The second is to not be afraid to be impractical. I think most people who have decided to be “professional” artist have already overcome this step, but it’s nice to know that others are making the same crazy life decisions you are. Misery loves company!

3

The Dead Poets Society

There has never been a film that more successfully demonstrates the profound impact that literature can have in the life of an average young person than The Dead Poets Society.

I think even the partly biographical Freedom Writers (not a personal favorite, great story but not-so-great movie) comes up short in comparison to Dead Poets.

From standing on their desks and quoting “Walt Whitman” to closing their eyes and blurting out whatever they see, Dead Poets is all about the students at a repressive prep school learning to let down their inhibitions and just create. While not all of them are or want to be artists in the orthodox sense, they all have something to gain from learning the lessons of eccentric Professor Keating (a surprisingly serious Robin Williams). Art and literature has the power to set them free.

Mr. Hollands OpusMr. Holland’s Opus

When Richard Dreyfuss’s character, Mr. Holland, gets a job teaching music at a public high school, he is tasked with the weighty feat of making a roomful of teenagers care about his deepest love–music.

It could just be the soft spot in my heart for the Deaf community, but I found this movie to be absolutely precious. The moment when Mr. Holland signs “Beautiful Boy” by John Lennon to his Deaf son Cole–bridging the gap between his language of music and Cole’s language of ASL–just makes me cry every time. And the final scene when his symphony is played by his former students who call themselves his “real symphony?” So many tears.

The lesson to be taken from this film?

Taking a day job doesn’t mean giving up your dreams of being an artist; it means embracing new ways of pursuing those dreams and encountering brand new ones in the process.

6P.S. I Love You

“My business is to create.”

I may have left out Freedom Writers, but Hilary Swank made it onto the list anyway. Also a very sappy movie, P.S. I Love You is unique in the sense that one of the film’s main characters is dead for 90% of the film.

I will come out and say it, this is not a good love story. It is, however, a good art story. The main theme of the movie is to stop making excuses for not doing what you were made to do. If your business is to create, don’t let any obstacle (no matter how devastating) keep you from creating.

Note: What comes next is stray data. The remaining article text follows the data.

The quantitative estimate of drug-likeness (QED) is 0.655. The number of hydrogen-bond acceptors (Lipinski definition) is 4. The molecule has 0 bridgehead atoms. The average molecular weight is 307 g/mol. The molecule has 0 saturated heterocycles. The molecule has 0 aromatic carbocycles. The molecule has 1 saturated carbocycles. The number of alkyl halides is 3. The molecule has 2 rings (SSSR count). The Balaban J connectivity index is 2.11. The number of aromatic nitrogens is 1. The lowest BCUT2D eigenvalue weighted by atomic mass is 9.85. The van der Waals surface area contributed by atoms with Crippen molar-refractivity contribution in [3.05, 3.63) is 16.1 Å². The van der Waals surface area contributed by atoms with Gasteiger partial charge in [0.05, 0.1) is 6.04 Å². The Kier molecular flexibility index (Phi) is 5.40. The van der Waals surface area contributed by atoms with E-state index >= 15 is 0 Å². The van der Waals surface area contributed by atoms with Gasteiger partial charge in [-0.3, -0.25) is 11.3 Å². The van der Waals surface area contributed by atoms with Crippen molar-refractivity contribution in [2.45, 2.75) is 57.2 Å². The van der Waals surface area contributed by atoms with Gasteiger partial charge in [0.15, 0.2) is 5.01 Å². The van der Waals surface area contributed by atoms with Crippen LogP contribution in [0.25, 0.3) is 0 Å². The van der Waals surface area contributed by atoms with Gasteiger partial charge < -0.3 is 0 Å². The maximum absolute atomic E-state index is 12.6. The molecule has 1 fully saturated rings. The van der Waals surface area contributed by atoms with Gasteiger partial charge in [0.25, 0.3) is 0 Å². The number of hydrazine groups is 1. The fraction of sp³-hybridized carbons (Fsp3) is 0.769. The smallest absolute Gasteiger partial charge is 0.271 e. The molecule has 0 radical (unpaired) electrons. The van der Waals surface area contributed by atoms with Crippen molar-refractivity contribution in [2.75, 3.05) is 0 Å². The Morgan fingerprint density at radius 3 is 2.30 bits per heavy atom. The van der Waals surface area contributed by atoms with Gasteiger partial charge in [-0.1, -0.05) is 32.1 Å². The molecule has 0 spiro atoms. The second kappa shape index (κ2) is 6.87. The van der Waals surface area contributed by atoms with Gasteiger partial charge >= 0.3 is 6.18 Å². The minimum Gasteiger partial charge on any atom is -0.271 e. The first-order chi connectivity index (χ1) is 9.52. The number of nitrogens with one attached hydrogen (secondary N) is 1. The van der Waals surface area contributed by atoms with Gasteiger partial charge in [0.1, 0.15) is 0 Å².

I also love that this movie is about an uncommon and unorthodox art form. Shoemaking! How unique is that?

4

The Artist

I believe that Rick Groen of The Globe and Mail perfectly sums up the poignant focus of Best-Picture-Oscar-winning film The Artist.

He writes that this French-made picture “uses old technology to dazzling effect to illustrate the insistent conquest of a new technology.”

This “love letter to cinema” so dubbed by the film’s director Michael Hazanavicius. Is all about the balance between satisfying an audience and satisfying oneself in the changing worlds of art and media. The ultimate message of the (silent and black-and-white) picture is all about art for the sake of art.

I hope that curling up to watch one of these films will give you the courage to continuing pursuing your dreams as an artist.

Always remember: If you believe you are an artist but can’t afford to pursue your art “full time,” that part of your identity does not go away from 9 to 5. Stoke it. Bring it to life in every possible moment.

Poetry Slam: “Hebrew Mamita”

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Hebrew Mamita – Jessica Thurston

Around Yom Kippur I posted a video of  Vanessa Hidary reciting her signature piece entitled “Hebrew Mamita.” I have long loved this piece and spoken word poetry in general, so when a friend from CUFI asked me if i could come up with something artsy to help celebrate Israeli independence at the campus I-Fest (Israeli Festival), this was the first thing to come to mind.

The quality of my video is nothing compared to Hidary’s, but I think I did well and made the piece my own. Heck, I’m amazed that I was able to even memorize the thing!

Also, yes, I do censor myself.

And I’m not wearing shoes.

Final Scene from "The Chains"

This is the stage interpretation of “Let My People Go,”a spoken word poem that concluded Muse Creative Arts Ministry‘s production of “The Chains” a couple of weeks ago.

The combination of this piece and the monologue right before was incredibly powerful. The man on his knees as the piece starts is portraying Spartacus, the former gladiator turned slave revolt leader who delivers his speech to us from the cold shores of the river Styx–from death.

Originally, we were planning on ending on a somewhat positive note, saying “even if you fail to break free from the chains that bind you, all that matters is that you try.” My co-director (also the actor playing Spartacus) suggested a better idea:

“If you try alone, you will fail. And failure sucks.”

That’s a direct quote.